Theme Of Contradictions In A Clockwork Orange

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Contradiction/Duality as the ultimate reality in A clockwork orange.
In his novel A clockwork orange, Anthony Burgess explores contradiction/duality as a ultimate reality. His understanding of this phrase reflects the world as a set of fundamental and coequal oppositions of forces, and this is evident throughout the novel (Sparknotes, 2015:1). In the following essay we will be exploring the concept of contradictions/duality as portrayed in the novella by referring to the following contradictions namely; good versus evil, commitment versus neutrality, free will versus the “Clockwork orange”, man versus government, youth versus maturity and intellect versus intuition.
Burgess expresses the idea that a man cannot be completely good or evil and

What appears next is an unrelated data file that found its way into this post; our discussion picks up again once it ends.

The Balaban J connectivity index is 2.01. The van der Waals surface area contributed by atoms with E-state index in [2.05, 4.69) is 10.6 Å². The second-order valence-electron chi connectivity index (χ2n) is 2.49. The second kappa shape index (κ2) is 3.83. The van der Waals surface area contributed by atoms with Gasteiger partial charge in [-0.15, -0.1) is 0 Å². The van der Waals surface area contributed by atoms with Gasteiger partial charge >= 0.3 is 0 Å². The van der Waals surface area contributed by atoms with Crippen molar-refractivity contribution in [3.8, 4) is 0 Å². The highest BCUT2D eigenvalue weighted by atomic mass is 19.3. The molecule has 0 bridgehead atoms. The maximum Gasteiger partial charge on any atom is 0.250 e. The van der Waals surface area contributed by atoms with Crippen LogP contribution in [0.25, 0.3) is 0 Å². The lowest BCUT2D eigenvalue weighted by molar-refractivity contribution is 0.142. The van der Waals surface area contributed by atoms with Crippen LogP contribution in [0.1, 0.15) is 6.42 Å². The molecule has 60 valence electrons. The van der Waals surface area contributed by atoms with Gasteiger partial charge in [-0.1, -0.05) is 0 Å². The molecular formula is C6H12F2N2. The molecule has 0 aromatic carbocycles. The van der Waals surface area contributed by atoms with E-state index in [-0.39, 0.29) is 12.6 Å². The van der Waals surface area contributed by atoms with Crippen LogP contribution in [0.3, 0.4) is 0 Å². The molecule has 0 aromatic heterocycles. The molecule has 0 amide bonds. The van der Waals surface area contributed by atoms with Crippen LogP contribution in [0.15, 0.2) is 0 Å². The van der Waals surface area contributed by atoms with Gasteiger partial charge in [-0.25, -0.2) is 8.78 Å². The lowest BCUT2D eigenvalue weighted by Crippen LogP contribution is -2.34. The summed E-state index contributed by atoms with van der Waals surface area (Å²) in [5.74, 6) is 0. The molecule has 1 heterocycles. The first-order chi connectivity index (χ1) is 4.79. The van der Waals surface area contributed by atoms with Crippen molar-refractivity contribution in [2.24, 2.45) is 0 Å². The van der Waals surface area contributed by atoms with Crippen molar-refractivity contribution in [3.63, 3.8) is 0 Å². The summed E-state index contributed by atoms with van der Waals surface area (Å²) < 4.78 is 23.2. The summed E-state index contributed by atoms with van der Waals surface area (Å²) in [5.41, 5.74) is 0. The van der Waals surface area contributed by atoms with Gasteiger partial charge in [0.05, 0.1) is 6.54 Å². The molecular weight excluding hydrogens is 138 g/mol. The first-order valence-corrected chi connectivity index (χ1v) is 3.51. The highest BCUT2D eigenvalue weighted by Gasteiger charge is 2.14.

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The novel revolves around what happens when a person’s free will is taken away (Novelguide, 2015:2). Alex asserts his free will by choosing a course of wickedness, but he is subsequently robbed of his self-determination by the governments implementation of the Ludovico Technique upon him (Sparknotes, 2015:1). By making Alex a ruthless and wicked criminal, Burgess argues that humanity must, at any cost, insist that individuals be allowed to make their own moral choices, even if that freedom results in depravity (Sparknotes, 2015:1). When the government removes Alex’s power to choose his own moral course of action, Alex becomes nothing more than a thing, something like a machine, something as unnatural as a clockwork orange (Novelguide, 2015:2). It is suggested that Burgess believes that an evil Alex is a human Alex, and therefore he prefers the evil Alex to an Alex who has been programmed to deny his own nature (Scaruso, 2015:1). The chaplain presents the Christian concept of morality, and sums up Burgess’s position very concisely, when he explains to Alex that: “When a man cannot choose, he ceases to be a man” (Burgess, 2013:169). F. Alexander echoes this sentiment from a different philosophical viewpoint, however, when he tells Alex that the treatment has: “Turned him into something other a human being. He has no power of choice any longer. You are committed to socially accepted acts, a little machine capable only of good” (Burgess, 2013:173). Burgess’s novel ultimately supports the conception of morality as a matter of choice and determination and argues that good behaviour is meaningless if one does not actively choose goodness (Sparknotes,
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